-At General Vanier Elementary School in St. Léonard, students brought in filled water bottles. On each one they wrote a Message of Hope for the Haitian people. Over 300 filled water bottles were picked up by the Sun Youth Organization and sent directly to Haiti. The school also held a dress down day for the Canadian Red Cross Society.
-At Edinburgh Elementary School in Montreal West, two Grade 5 students spearheaded a fundraising drive.
- At Dante Elementary School in St. Lèonard teachers spoke to the students about the events that occurred, trying to sensitize them to the suffering and hardships that the people of Haiti were experiencing. The students were asked to donate whatever they could, with no strings attached ( i.e., no dress down day ). The value of giving from the heart without receiving anything in return was impressed upon the students.
-The LaurenHill Academy Senior campus in St. Laurent received two visits from NHL veteran Georges Laraque to congratulate them for their efforts – one for a press conference and another when he played basketball with the students.
-Students at Cedarcrest Elementary School in St. Laurent made and sold flower pens.
-Royal Vale School in N.D.G. held a staff luncheon, an elementary breakfast, a benefit concert, a high school breakfast, free dress day and popcorn sales.
-Willingdon Elementary School in N.D.G. Willingdon School had a three pronged approach . There was a raffle for wonderful prizes, such as Disney on Ice tickets and an autographed Canadiens hockey stick and a special dress day with the Theme: “Stretch your Heart to the People of Haiti.” Another such day is planned March 17 entitled “Respond to the People of Haiti with Irish Hospitality.” Everyone will wear green and contribute $1.
-Laurier Macdonald High School in St. Léonard asked patrons to match cafeteria sales for one week and also raised funds the Drama club’s production of So You Think You Can Shakespeare, Secondary V International Baccalaureate students raffled off tickets for a Montreal Canadiens game, school musicians played music in the cafeteria for donations. IB Secondary IV students auctioned off an authentic autographed hockey stick from Michael Cammalleri of the Habs. Other programs included Hug your favourite teacher for a donation (Hugs for Haiti), four student organized bake sales and a penny war.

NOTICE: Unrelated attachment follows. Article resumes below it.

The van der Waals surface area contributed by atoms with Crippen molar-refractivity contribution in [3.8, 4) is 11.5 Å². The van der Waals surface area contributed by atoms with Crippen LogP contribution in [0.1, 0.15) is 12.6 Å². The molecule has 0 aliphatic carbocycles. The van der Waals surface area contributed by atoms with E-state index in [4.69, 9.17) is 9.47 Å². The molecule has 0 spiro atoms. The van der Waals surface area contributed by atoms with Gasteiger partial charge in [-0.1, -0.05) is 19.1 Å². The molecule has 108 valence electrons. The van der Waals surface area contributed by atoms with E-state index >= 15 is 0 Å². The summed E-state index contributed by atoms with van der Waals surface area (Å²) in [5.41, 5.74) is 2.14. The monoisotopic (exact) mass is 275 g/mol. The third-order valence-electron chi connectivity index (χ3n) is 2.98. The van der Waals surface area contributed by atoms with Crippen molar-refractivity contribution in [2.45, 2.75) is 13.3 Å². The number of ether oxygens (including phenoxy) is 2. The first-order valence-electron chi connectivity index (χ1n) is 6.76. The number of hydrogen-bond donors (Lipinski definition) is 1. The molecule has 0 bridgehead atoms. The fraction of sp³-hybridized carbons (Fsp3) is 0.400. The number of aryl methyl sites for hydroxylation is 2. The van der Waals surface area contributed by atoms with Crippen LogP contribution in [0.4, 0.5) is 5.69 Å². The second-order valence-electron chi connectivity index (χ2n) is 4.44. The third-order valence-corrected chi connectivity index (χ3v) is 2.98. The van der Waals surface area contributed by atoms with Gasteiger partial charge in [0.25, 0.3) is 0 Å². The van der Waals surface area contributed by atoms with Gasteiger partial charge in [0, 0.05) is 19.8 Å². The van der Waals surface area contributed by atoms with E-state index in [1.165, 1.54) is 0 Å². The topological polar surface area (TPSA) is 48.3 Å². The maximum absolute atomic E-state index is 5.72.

-Elizabeth Ballantyne Elementary School in Montreal West raised funds with the 272 pupils emptying their pockets, donating their allowance and asking their parents for a little extra to help the people of Haiti. “ The cycle 1 students grouped the pennies by 50 to put into bags and then the Cycle 3 students did the rolling,” said Principal Katherine Snow. “ The Cycle 2 students added the amounts. This was very time consuming, but a complete community project. The generosity is staggering and we are very pleased.”
-Students at St. Gabriel Elementary School in Point St. Charles also held a penny drive, giving all of the change they could find. Spiritual Community Animator Veronica D’Agata and teacher Joanne Fasone rolled all of the change.
-After hearing about the terrible losses in the news, and watching such heart-wrenching images in the media, Spiritual Animator Veronica D’Agata helped organize a penny drive at St-Gabriel Elementary for the Haiti relief effort. The students were very eager to help and truly gave all the change they could find!
-Rosemount Technology Centre had a red t-shirt /toonie day.